A few weeks ago, I had some harsh words for the book Story Physics by this same author. I said then that I would read a couple of his other books and then report back on whether they were as disappointing. I’m very glad to say that I’m quite pleased with Story Fix.

Story Fix suggests that you evaluate your book on twelve components to help determine what elements of your story and/or writing need work. It provides guidelines to help honestly evaluate your manuscript across the twelve components. The results of this analysis can give you the direction you need while editing your work.

I consider Save the Cat to be probably the best resource to consult in plotting a story. Story Fix is a great companion volume for those needing to revise a story that’s already finished. It taught me that if the story structure is sound enough, it is possible to strengthen writing skills enough to make a project salable.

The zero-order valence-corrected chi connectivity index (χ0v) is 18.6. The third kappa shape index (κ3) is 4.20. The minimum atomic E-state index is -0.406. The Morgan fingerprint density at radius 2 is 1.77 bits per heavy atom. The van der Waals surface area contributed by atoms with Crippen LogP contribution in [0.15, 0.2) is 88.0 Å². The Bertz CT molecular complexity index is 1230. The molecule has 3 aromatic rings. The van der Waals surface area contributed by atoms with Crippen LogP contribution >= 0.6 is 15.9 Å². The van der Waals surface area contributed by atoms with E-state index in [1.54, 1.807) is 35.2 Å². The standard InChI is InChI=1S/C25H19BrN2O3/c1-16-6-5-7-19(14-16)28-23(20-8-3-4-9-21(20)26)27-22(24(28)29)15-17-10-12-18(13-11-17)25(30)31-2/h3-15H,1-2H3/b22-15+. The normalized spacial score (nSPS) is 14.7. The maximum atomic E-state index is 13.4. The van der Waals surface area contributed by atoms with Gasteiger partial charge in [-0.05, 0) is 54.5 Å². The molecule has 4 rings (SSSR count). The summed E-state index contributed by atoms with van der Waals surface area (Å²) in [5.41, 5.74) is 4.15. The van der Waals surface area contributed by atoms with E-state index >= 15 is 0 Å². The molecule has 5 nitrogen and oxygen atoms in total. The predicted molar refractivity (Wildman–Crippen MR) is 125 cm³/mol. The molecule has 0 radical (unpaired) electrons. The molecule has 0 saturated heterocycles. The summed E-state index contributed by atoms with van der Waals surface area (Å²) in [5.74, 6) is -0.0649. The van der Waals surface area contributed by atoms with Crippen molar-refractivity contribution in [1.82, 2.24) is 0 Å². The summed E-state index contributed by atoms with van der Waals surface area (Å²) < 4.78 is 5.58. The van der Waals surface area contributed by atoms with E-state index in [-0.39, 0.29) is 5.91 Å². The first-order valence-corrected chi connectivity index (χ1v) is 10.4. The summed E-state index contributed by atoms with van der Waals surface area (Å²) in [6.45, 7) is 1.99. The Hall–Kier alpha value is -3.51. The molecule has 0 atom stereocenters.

While I took away a great deal of encouragement from reading Story Fix, it also has a scary side. Even if the writing is excellent, there are stories that aren’t strong enough to gain agent representation or be published without extensive revising or rewriting. In a way, that’s the harshest news a writer can imagine receiving. In the event that you come to that conclusion about your own story, Story Fix provides plenty of knowledge to help make sure your next story has a strong structure from the very beginning.

I’m still trying to get my hands on the first book of Larry Brooks’ writing series, Story Engineering. I viewed an outline of it on our library’s website, and it looks like it will be very useful. I’ll be sure to post a review of it here when I’m done.